Rick Morgan sat at his desk mulling over an important decision. As plant manager for the Salina


Rick Morgan sat at his desk mulling over an important decision. As plant manager for the Salina factory, he was under pressure to reduce costs and improve productivity. He had been approached several weeks before by Lauren Gosnell, the purchasing manager, who told him that a major supplier had offered to supply the plant with Component A56 at a delivered cost that was less than the factory’s full cost to manufacture the component.
Rick was well aware that good deals are sometimes not as good as they sound. So, he had asked Lauren and James Terrant, the plant controller, to prepare full cost analyses of the offer. The results lay on his desk.
Lauren’s report was brief and to the point. The factory used 50,000 units of Part A56 each year. The full manufacturing cost was $45 each; the proposed price from the supplier was $39 each. This would result in a $300,000 per year cost savings. Lauren was wholeheartedly in favor of outsourcing this component.
James’s report was also brief. He detailed the direct materials, direct labor, and overhead assigned to Part A56. His analysis supported Lauren’s assertion that the full cost of the component was $45 each. James also recommended outsourcing.
While both reports were in favor of outside purchase, Rick was troubled. He wondered if there were hidden costs of outsourcing. He also wondered about the internal costs—and what would happen to the employees who worked on the A56 line. Were there any costs associated with the layoffs that had not been considered? Rick picked up the phone and called his former business professor, Kate Buchanan, and asked her to meet him for lunch the next day.
Rick: Kate, you’ve had a chance to read these two reports. Tell me, does it seem that anything is missing? Is this as great a deal as it sounds?
Kate: Well, on the surface, Rick, it certainly looks good. But you may be right— there are some missing factors. For one thing, the outsourcing of this component will lead to the idling of one of your production lines. What are you planning to do with the excess capacity? Are there some costs hidden in overhead that will continue even though you aren’t making the part anymore?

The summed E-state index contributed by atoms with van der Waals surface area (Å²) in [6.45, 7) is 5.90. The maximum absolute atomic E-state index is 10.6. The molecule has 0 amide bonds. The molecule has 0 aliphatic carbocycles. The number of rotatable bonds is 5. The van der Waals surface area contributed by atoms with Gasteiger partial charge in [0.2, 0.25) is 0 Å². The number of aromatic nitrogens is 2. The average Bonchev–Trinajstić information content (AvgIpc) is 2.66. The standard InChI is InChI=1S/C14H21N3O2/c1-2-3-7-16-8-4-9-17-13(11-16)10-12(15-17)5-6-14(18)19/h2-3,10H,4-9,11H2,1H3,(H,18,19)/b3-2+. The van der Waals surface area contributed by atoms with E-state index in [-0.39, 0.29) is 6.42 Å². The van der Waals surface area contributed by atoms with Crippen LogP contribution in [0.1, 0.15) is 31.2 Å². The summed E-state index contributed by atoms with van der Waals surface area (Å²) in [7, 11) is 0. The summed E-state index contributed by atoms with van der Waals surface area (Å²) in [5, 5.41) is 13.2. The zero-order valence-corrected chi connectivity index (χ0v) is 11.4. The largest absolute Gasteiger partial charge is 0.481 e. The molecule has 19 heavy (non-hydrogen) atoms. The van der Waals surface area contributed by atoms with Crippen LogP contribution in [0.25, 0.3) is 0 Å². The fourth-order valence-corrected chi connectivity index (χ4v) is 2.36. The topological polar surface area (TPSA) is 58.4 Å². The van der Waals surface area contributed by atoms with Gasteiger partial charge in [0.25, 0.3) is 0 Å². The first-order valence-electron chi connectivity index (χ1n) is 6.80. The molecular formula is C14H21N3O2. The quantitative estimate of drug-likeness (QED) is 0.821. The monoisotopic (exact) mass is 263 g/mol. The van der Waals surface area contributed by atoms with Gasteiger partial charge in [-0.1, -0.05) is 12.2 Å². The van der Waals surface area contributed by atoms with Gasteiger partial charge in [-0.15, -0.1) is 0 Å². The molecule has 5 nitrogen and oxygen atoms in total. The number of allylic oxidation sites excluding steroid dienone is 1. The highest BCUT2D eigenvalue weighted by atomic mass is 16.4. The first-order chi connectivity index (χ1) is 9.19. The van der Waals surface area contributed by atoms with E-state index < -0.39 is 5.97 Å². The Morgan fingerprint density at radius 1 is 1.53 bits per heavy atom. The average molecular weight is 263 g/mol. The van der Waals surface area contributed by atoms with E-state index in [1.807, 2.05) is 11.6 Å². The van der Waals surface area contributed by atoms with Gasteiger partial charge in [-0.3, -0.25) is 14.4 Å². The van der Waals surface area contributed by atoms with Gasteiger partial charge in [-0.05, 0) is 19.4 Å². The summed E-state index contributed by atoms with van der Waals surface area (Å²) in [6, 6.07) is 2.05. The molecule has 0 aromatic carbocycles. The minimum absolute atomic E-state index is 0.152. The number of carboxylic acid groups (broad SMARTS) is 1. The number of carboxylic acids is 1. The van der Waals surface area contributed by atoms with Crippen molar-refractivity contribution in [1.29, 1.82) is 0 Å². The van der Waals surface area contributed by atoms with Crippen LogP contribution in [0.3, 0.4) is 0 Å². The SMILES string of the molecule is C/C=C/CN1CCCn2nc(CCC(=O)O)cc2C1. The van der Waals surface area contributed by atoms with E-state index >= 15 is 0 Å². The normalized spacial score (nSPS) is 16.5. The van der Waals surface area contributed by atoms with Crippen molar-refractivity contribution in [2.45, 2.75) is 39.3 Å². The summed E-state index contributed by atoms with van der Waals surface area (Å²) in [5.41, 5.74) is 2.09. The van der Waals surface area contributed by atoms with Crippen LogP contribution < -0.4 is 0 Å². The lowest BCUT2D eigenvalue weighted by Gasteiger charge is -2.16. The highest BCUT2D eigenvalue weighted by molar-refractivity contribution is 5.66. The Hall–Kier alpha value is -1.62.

Rick: What do you mean by hidden?
Kate: I mean that some costs are flexible, but others are committed. Basically, flexible costs disappear immediately when you stop making a part—like direct materials. If you don’t make A56, then you don’t need to buy the sheet metal and solder. However, other costs are committed. For example, you use welding equipment on that line; what will happen to it? Right now, depreciation on the equipment is included in the overhead assigned to A56. When you stop making the part, will you still have the welding equipment? If so, the depreciation will still be there, but will be spread over other items you manufacture. I think you are right to consider the impact of the layoff, too. We often think of direct labor as being a variable or flexible cost. But any worker laid off will file for unemployment insurance. Your rates on all your remaining workers will skyrocket and will stay high for the next three years. And that is assuming no further layoffs. Plus, there’s more.
Rick: More? How so?
Kate: Remember activity-based costing from our accounting class? Your plant clearly uses a functional-based approach to assigning overhead. If it used activity-based costing, you might find out that purchasing and receiving costs will go up if the supplier’s offer is accepted. Of course, there could also be a decrease in that the materials used now would no longer be purchased, received, and stored.
Rick: Wow, Kate, how am I going to get all the information I need? I’m afraid I can’t just ask James. He’s been here forever. I tried to get him to look into ABC a year or so ago. He won’t—says it’s a fad that isn’t worth the trouble. And Lauren is really enthusiastic about this possibility. I won’t be getting an objective assessment from her.
Would you like to take this on as a project? I’ll pay your consulting rate.
Kate: (shaking her head) I sympathize, Rick. Unfortunately, it looks as if you might have to start making some tough decisions—starting with the Accounting Department. If James can’t do an appropriate analysis of this one opportunity, he won’t be able to meet your needs for information in the future. I think you need more than a one-time analysis. You need ongoing managerial accounting help. I can recommend a couple of recent accounting grads. One in particular has over 10 years of experience in industry and an outstanding academic record in our graduate program. He’s intelligent, flexible, and energetic.
Rick: You may be right. Could you e-mail me his name and phone number when you get back to the office? I’d like to consider this. Meanwhile, let’s grab a second cup of coffee and you can bring me up to speed on this flexible versus committed costing idea.
Form groups of three to five students to discuss the following questions. Choose one representative from your group to present the group’s answers to the class.
1. Suggest some costing features that a controller should consider in evaluating the outsourcing opportunity. How would you go about getting the appropriate information?
2. Why do you think Lauren is so enthusiastic about the outsourcing opportunity? Could there be any reason(s) other than cost savings? Did James violate any of the ethical standards described in Chapter 1?
3. Rick is clearly considering a change in the controller. Do you think he should fire James? Where should Rick’s loyalties lie?

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Cost Management Accounting and Control

ISBN: 978-0324559675

6th Edition

Authors: Don R. Hansen, Maryanne M. Mowen, Liming Guan

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